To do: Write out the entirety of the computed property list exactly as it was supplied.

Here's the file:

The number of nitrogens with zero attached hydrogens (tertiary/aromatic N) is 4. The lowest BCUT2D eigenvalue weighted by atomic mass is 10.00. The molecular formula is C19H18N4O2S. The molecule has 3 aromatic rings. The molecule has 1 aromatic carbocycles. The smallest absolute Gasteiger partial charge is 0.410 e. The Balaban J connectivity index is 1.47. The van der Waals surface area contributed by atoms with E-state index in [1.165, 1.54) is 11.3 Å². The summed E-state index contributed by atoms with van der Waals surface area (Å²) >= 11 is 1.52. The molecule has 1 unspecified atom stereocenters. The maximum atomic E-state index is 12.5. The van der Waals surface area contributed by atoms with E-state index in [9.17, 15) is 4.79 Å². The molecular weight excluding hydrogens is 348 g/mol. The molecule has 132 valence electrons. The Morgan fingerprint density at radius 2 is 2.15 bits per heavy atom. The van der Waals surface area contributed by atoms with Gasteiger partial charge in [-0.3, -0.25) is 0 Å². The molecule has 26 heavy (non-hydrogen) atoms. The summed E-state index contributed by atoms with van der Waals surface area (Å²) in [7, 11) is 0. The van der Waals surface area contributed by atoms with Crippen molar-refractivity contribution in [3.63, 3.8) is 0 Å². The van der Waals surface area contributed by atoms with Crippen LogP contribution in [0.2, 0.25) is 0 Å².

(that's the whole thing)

The number of nitrogens with zero attached hydrogens (tertiary/aromatic N) is 4. The lowest BCUT2D eigenvalue weighted by atomic mass is 10.00. The molecular formula is C19H18N4O2S. The molecule has 3 aromatic rings. The molecule has 1 aromatic carbocycles. The smallest absolute Gasteiger partial charge is 0.410 e. The Balaban J connectivity index is 1.47. The van der Waals surface area contributed by atoms with E-state index in [1.165, 1.54) is 11.3 Å². The summed E-state index contributed by atoms with van der Waals surface area (Å²) >= 11 is 1.52. The molecule has 1 unspecified atom stereocenters. The maximum atomic E-state index is 12.5. The van der Waals surface area contributed by atoms with E-state index in [9.17, 15) is 4.79 Å². The molecular weight excluding hydrogens is 348 g/mol. The molecule has 132 valence electrons. The Morgan fingerprint density at radius 2 is 2.15 bits per heavy atom. The van der Waals surface area contributed by atoms with Gasteiger partial charge in [-0.3, -0.25) is 0 Å². The molecule has 26 heavy (non-hydrogen) atoms. The summed E-state index contributed by atoms with van der Waals surface area (Å²) in [7, 11) is 0. The van der Waals surface area contributed by atoms with Crippen molar-refractivity contribution in [3.63, 3.8) is 0 Å². The van der Waals surface area contributed by atoms with Crippen LogP contribution in [0.2, 0.25) is 0 Å².